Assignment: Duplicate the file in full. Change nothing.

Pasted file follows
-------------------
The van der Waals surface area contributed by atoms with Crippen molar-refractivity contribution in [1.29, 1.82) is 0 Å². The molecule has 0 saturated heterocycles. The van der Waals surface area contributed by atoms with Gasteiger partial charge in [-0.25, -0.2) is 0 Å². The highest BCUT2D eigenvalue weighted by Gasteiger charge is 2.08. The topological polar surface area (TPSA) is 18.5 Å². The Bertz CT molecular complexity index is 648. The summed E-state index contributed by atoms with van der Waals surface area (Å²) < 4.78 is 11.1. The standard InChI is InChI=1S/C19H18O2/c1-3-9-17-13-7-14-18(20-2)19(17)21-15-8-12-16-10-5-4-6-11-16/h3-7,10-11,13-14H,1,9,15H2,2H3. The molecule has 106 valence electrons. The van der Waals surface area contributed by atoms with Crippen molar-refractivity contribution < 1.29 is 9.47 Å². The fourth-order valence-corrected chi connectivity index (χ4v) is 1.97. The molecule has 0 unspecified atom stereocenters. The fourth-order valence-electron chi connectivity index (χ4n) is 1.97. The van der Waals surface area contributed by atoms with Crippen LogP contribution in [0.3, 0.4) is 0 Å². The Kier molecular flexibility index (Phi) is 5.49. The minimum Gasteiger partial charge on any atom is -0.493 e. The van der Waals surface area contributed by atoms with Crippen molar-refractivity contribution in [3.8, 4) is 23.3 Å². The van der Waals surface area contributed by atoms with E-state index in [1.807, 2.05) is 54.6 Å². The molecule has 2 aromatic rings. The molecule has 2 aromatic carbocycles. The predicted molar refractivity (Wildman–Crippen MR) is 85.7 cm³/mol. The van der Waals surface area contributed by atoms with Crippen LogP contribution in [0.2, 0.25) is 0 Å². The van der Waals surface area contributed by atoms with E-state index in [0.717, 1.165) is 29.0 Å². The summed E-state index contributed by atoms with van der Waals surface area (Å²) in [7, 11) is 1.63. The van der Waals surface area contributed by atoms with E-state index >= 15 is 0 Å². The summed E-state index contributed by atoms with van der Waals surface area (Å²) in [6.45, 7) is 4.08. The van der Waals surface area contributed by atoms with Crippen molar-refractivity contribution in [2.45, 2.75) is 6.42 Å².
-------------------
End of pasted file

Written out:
The van der Waals surface area contributed by atoms with Crippen molar-refractivity contribution in [1.29, 1.82) is 0 Å². The molecule has 0 saturated heterocycles. The van der Waals surface area contributed by atoms with Gasteiger partial charge in [-0.25, -0.2) is 0 Å². The highest BCUT2D eigenvalue weighted by Gasteiger charge is 2.08. The topological polar surface area (TPSA) is 18.5 Å². The Bertz CT molecular complexity index is 648. The summed E-state index contributed by atoms with van der Waals surface area (Å²) < 4.78 is 11.1. The standard InChI is InChI=1S/C19H18O2/c1-3-9-17-13-7-14-18(20-2)19(17)21-15-8-12-16-10-5-4-6-11-16/h3-7,10-11,13-14H,1,9,15H2,2H3. The molecule has 106 valence electrons. The van der Waals surface area contributed by atoms with Crippen molar-refractivity contribution < 1.29 is 9.47 Å². The fourth-order valence-corrected chi connectivity index (χ4v) is 1.97. The molecule has 0 unspecified atom stereocenters. The fourth-order valence-electron chi connectivity index (χ4n) is 1.97. The van der Waals surface area contributed by atoms with Crippen LogP contribution in [0.3, 0.4) is 0 Å². The Kier molecular flexibility index (Phi) is 5.49. The minimum Gasteiger partial charge on any atom is -0.493 e. The van der Waals surface area contributed by atoms with Crippen molar-refractivity contribution in [3.8, 4) is 23.3 Å². The van der Waals surface area contributed by atoms with E-state index in [1.807, 2.05) is 54.6 Å². The molecule has 2 aromatic rings. The molecule has 2 aromatic carbocycles. The predicted molar refractivity (Wildman–Crippen MR) is 85.7 cm³/mol. The van der Waals surface area contributed by atoms with Crippen LogP contribution in [0.2, 0.25) is 0 Å². The van der Waals surface area contributed by atoms with E-state index in [0.717, 1.165) is 29.0 Å². The summed E-state index contributed by atoms with van der Waals surface area (Å²) in [7, 11) is 1.63. The van der Waals surface area contributed by atoms with E-state index >= 15 is 0 Å². The summed E-state index contributed by atoms with van der Waals surface area (Å²) in [6.45, 7) is 4.08. The van der Waals surface area contributed by atoms with Crippen molar-refractivity contribution in [2.45, 2.75) is 6.42 Å².